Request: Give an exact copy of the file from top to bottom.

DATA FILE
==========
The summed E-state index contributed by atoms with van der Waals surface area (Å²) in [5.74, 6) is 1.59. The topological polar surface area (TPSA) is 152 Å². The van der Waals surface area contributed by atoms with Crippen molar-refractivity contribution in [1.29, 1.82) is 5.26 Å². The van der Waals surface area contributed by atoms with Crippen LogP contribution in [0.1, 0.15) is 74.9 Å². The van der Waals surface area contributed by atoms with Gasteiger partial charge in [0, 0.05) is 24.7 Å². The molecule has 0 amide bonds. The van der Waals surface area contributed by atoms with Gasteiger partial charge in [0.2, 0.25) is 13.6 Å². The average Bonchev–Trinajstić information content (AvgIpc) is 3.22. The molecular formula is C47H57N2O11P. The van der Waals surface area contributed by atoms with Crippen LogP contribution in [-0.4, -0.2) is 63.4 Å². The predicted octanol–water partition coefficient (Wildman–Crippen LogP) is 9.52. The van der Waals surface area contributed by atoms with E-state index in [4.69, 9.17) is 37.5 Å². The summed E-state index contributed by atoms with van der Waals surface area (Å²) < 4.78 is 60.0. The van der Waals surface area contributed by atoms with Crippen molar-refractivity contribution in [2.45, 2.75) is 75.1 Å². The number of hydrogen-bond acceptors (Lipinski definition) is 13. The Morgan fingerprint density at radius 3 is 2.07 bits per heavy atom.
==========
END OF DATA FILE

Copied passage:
The summed E-state index contributed by atoms with van der Waals surface area (Å²) in [5.74, 6) is 1.59. The topological polar surface area (TPSA) is 152 Å². The van der Waals surface area contributed by atoms with Crippen molar-refractivity contribution in [1.29, 1.82) is 5.26 Å². The van der Waals surface area contributed by atoms with Crippen LogP contribution in [0.1, 0.15) is 74.9 Å². The van der Waals surface area contributed by atoms with Gasteiger partial charge in [0, 0.05) is 24.7 Å². The molecule has 0 amide bonds. The van der Waals surface area contributed by atoms with Gasteiger partial charge in [0.2, 0.25) is 13.6 Å². The average Bonchev–Trinajstić information content (AvgIpc) is 3.22. The molecular formula is C47H57N2O11P. The van der Waals surface area contributed by atoms with Crippen LogP contribution in [-0.4, -0.2) is 63.4 Å². The predicted octanol–water partition coefficient (Wildman–Crippen LogP) is 9.52. The van der Waals surface area contributed by atoms with E-state index in [4.69, 9.17) is 37.5 Å². The summed E-state index contributed by atoms with van der Waals surface area (Å²) < 4.78 is 60.0. The van der Waals surface area contributed by atoms with Crippen molar-refractivity contribution in [2.45, 2.75) is 75.1 Å². The number of hydrogen-bond acceptors (Lipinski definition) is 13. The Morgan fingerprint density at radius 3 is 2.07 bits per heavy atom.